While the winds died down and powder hounds got to enjoy blue skies and 8 inches of fresh snow at Breckenridge Saturday, for the international field of slopestyle and halfpipe athletes competing in the U.S. Grand Prix — the third of five U.S. Olympic team qualifying events for snowboarding and freeskiing — the damage had been done. Weather overnight eroded the halfpipe to a point where it could not be fixed in time for Saturday’s freeskiing and snowboarding finals competitions. Winds were also a factor, blowing strong enough in the morning to where they would have created dangerous conditions for the athletes airing out of the pipe or hitting features on the slopestyle course.
“My coach was out there, he said it was gnarly,” U.S. Olympic snowboarding hopeful Taylor Gold of Steamboat Springs said.
With more snow and wind in the forecast for Sunday, U.S. Grand Prix officials made the decision Saturday afternoon to cancel snowboarding halfpipe and slopestyle finals.
“We weren’t going to put athletes on a course that wasn’t ready,” Breckenridge spokeswoman Kristen Petitt Stuart said of the decision.
“I’m glad they didn’t run the contest in conditions that weren’t adequate and weren’t safe,” Gold said. While athletes agreed with the cancelation, the ruling on how to handle results was met with controversy.
Skier halfpipe finals have tentatively been rescheduled for Sunday morning. But with another storm coming, weather may continue to affect competition. The snowboarding events will not be rescheduled. While skier slopestyle qualifiying round standings were used as finals results Friday, a panel of three competition officials and a technical delegate from the International Ski Federation (FIS) decided not to use Wednesday and Thursday’s snowboard pipe and slopestyle qualifying round standings as final results, instead nullifying the entire competition. A spokesperson from the U.S. Ski Team said an FIS rule was in place for skiing to use qualifying results, but no such rule exists for snowboarding making the panel decision necessary.
The decision to cancel the competition further complicates the U.S. Olympic snowboarding team picture headed into the final two selection events.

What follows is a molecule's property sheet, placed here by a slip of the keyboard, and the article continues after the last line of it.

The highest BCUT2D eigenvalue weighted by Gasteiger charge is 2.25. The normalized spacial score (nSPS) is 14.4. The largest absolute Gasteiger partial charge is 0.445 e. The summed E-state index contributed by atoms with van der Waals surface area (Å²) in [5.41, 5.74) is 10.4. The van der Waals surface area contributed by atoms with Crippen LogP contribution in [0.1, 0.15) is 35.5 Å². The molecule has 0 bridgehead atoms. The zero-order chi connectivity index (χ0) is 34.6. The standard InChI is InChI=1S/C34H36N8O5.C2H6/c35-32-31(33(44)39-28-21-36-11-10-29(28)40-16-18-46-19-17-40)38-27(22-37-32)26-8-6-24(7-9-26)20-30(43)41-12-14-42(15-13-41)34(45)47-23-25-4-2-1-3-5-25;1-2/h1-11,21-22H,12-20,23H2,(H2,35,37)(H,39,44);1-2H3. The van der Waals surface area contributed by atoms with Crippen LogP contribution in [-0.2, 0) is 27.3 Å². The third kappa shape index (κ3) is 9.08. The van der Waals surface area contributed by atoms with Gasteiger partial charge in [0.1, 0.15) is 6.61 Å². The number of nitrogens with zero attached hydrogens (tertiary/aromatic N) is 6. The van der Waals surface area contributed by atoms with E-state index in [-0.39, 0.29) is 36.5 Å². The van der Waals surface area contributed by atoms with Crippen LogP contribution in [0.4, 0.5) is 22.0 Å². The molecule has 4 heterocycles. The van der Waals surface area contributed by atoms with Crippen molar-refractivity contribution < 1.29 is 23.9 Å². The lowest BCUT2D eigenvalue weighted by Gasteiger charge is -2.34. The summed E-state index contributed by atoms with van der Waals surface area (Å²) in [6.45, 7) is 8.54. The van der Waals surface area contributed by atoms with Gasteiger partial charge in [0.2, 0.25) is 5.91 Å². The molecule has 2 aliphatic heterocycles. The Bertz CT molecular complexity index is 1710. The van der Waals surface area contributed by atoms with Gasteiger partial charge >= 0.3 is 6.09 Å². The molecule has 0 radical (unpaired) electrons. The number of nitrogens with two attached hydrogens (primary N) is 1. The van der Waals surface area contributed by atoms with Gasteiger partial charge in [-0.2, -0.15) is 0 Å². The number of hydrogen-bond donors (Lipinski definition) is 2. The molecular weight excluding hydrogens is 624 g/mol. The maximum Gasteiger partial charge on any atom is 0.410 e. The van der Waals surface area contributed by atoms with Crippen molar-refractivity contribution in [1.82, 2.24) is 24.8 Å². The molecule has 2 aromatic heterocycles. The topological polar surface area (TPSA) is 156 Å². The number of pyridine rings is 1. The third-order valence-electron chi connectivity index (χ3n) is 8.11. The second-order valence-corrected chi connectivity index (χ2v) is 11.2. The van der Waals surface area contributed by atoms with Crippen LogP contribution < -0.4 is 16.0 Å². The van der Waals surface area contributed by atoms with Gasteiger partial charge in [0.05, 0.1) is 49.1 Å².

The response by athletes to the decision was mixed. Gold — who placed 13th in qualifiers and is coming off a No. 1 finish at last month’s Copper Grand Prix — agreed with the eventual decision to not count results and explained his stance.
“The top guys aren’t throwing down their hardest stuff (in qualifiers),” Gold said. “A lot of guys save stuff for finals. For me, I qualified with a run that I knew wasn’t going to win qualifiers. That was my plan — to just do something that was just going to get me in there — then in finals obviously pull out my tricks. I think for people like me it’s a little bit unfair to cancel the event and still count the results.”
Former Olympian Louie Vito disagreed with the decision and was noticeably upset at the announcement. He finished second in qualifiers behind fellow Olympian Greg Bretz and in front of two-time gold medalist Shaun White. If the decision to use qualifiers as finals had been made, all three would have benefited greatly headed into the final two U.S. team selection events. But instead of arguing in favor of using qualifying results at the cancelation announcement, Vito was advocating having a make-up finals just for Americans in order to maintain five Olympic selection results. While that may be an option going forward, that decision will have to be made by the U.S. Ski and Snowboard Association.
FIS officials announced at the meeting that athletes have 48 hours to appeal the decision and that a decision on any appeals would be made within 72 hours.
USSA can make a ruling independent of FIS with regard to U.S. team qualification requirements and acknowledge qualifying results or potentially have an additional make-up qualifier for U.S. athletes. USSA officials are expected to make a decision on how they will handle qualifiers going forward. The final two snowboarding selection events are scheduled for Mammoth Mountain, Calif., later this month. Freesking’s final grand prix events will be in Park City, Utah.